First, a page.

Eli Roth’s family feature debut has a disappointingly clockwork constitution. The director is best known for gristly horror and certainly brings startling images to the 12A genre; just no sense of distinction. It’s a fun enough ride but with this plot, these characters and this house? It’s all a bit vanilla.
In The House With a Clock in Its Walls, Owen Vaccaro (Daddy’s Home 2) plays 10-year-old Lewis Barnavelt, an essentially genre-generic orphan hero. He’s precocious, wears goggles and a bow-tie and travels with dictionaries – not that these are quirks that add up to much. When Lewis’ parents are killed in a tragic car crash, he’s sent to live with his chocolate cookie loving Uncle Jonathan (Jack Black) in an old, wood-panel mansion in Zebedee, Michigan. Next door is elegant, cookie making, neighbour Florence Zimmerman (Cate Blanchett), whilst within the house are secrets, living furniture and a giant, ticking clock.
As it transpires, there is more to Lewis’ new surrogate family than meets the eye. Performed with buffoonish puerility by Black, Uncle Jonathan is a warlock – ‘Just a parlour magician really’ – and Florence a superior witch, albeit one whose mojo has been knocked by the war. The film is set in a politically corrected 1955, with recent history only loosely relevant. On discovering that anyone can do magic, Lewis is keen to learn. When his struggle to make friends sees him try to impress jock classmate Tarby Corrigan (Sunny Suljic) with a spell, however, he accidentally finds himself raising the evil former occupant of his new home – Kyle MacLachlan’s Isaac Izard – from the dead. It was Isaac, with witch-wife Selena (Renée Elise Goldsberry), who implanted the clock in the walls, as part of a dastardly plot to bring about an early Judgement Day.
Roth’s assembly behind the lens have an adult-skewed film history. Supernatural creator Erik Kripke adapts the novel of John Bellairs, whilst among the producers are Shutter Island writer Laeta Kalogridis and Zodiac’s James Vanderbilt. To this end, the film is tonally tinged with the nostalgic air of eighties children’s adventure cinema over contemporary styling. Steven Spielberg’s Amblin are behind the production – introduced with a pleasing recall to their E.T. ident of yesteryear – and Nathan Barr’s score has more than a touch of the John Williams about it. As Lewis explores the house, there’s a scampish sense of wonder tangible in Barr’s floating string dances. It’s warmly familiar work, if unoriginal.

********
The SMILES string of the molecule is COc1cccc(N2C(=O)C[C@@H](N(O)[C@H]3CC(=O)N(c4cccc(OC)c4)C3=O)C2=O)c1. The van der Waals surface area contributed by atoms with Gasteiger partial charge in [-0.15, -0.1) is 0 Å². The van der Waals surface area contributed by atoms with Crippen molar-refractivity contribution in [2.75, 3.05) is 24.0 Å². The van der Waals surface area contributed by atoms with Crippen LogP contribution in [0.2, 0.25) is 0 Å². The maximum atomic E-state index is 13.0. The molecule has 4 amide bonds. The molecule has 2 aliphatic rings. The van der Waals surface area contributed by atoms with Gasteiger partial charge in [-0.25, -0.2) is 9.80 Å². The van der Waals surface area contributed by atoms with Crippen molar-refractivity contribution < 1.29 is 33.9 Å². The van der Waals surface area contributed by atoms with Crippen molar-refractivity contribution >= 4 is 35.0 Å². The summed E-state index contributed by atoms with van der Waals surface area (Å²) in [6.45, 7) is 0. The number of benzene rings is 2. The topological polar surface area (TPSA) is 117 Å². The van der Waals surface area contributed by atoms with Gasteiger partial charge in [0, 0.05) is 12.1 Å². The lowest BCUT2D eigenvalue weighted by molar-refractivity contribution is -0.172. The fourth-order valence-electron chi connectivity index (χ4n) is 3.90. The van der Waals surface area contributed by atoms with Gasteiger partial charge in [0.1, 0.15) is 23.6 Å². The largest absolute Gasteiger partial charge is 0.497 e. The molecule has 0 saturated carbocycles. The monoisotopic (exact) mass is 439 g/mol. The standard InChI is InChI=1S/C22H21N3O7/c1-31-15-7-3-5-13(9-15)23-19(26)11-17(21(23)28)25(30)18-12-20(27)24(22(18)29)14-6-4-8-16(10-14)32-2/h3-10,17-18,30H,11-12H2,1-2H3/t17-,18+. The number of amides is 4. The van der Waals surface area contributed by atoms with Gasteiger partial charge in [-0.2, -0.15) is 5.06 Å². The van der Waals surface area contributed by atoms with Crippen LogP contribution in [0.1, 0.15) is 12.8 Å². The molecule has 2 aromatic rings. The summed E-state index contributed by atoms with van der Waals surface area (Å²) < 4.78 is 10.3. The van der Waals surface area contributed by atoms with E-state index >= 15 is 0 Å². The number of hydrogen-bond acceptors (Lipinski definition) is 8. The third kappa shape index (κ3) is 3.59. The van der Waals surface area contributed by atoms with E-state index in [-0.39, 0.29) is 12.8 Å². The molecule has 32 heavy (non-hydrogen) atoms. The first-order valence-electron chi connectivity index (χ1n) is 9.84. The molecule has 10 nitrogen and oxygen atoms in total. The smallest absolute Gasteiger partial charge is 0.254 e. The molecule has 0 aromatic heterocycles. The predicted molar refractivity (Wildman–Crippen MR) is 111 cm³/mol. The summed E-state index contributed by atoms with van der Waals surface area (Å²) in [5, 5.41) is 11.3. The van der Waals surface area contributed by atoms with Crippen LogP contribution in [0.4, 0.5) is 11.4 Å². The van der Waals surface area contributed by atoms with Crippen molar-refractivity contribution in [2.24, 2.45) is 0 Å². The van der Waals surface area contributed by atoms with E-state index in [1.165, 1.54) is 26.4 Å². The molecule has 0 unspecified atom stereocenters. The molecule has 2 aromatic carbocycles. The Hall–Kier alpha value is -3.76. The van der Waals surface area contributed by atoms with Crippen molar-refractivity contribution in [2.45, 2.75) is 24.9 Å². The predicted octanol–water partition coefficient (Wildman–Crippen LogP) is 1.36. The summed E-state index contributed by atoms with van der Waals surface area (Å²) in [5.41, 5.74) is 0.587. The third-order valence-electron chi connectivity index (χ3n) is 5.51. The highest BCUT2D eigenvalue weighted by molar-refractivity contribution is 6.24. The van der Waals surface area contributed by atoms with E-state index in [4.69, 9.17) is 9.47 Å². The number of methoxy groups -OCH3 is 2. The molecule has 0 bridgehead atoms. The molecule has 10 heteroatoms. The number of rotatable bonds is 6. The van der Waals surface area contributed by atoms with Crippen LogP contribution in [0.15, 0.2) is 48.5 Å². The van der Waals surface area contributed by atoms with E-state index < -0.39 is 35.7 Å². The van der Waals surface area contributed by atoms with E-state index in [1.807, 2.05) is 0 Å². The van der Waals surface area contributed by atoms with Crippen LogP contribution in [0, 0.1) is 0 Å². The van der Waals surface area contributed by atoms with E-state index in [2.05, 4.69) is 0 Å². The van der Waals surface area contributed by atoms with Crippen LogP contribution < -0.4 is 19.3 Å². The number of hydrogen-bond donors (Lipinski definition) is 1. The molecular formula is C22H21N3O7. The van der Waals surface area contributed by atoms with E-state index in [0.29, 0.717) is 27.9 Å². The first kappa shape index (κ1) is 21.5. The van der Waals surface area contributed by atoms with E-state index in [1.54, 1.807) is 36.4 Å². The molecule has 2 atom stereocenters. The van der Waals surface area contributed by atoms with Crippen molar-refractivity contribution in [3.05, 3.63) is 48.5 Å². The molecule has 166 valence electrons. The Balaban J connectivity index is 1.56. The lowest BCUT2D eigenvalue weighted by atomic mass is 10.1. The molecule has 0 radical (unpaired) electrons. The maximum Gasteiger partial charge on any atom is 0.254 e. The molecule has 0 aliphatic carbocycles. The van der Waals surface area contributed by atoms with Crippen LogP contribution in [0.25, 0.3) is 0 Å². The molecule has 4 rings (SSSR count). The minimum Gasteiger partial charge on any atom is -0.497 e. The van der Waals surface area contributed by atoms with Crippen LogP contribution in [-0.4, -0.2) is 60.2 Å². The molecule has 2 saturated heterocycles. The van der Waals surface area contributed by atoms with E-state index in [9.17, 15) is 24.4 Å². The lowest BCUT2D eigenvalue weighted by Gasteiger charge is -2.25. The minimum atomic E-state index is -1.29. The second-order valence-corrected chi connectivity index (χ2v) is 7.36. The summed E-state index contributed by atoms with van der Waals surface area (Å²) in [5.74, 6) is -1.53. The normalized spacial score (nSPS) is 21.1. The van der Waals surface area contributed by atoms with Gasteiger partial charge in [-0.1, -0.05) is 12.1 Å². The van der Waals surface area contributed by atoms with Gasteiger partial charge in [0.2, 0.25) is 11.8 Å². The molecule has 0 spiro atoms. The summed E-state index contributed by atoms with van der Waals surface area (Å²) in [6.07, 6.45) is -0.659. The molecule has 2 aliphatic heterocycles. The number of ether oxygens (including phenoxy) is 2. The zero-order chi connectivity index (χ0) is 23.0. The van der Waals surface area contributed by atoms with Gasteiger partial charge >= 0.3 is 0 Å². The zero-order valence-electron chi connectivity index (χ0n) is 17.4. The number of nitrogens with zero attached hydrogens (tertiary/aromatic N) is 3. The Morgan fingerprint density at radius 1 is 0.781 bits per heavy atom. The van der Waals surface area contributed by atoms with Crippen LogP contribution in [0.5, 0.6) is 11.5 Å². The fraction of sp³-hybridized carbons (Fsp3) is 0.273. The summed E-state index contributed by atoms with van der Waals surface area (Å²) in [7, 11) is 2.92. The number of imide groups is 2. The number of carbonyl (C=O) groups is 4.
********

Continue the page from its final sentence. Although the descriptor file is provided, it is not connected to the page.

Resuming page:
Bellairs’ 1973 book may pre-date the fantasy cinema of recent decades but is framed here as somewhat imitative of a long literary lineage. If the concept of a house with a clock in its walls on paper is vivid and romantic, on screen it is indistinguishable from the likes of Digory’s house in The Lion, the Witch and the Wardrobe or that of Uncle Albert in Five Children and It. The film’s visual landscape is cluttered with ideas but its peculiarities have been done before – and better. The magic is more Matilda than Potter, whilst the lively interior is a Beauty and the Beast descendant. Such borrowing would work fine for younger, less discerning, audiences if it weren’t so flipping scary – way too much for tots. One gothic graveyard sequence in is chilling but it’s the vicious, floating pumpkins that traumatise.
If Roth’s horror – unsurprisingly – works well, his comic approach is more hit and miss. An over reliance on scatological humour has a cheapening effect, skewing too young again, while Kripke’s scripted gags often fall flat. Black and Blanchett do, at least, provide some laughs through Bette and Joan squabbling: ‘Be a dear, fetch a knife and stab me in the ears.’ It’s safe ground for Black and a step back from his sharper work in Jumanji last year. Blanchett, on the other hand, is a casting coup, arresting even when the plot fails to hang together. Why is Lewis so cool when visited at night be his dead mother? Why does the house suddenly turn nasty mid-way through?
As entry-level horror for young teens, The House With a Clock in Its Walls has value in its bag of tricks. What it lacks is the pizazz and wonder needed to stand the test of time.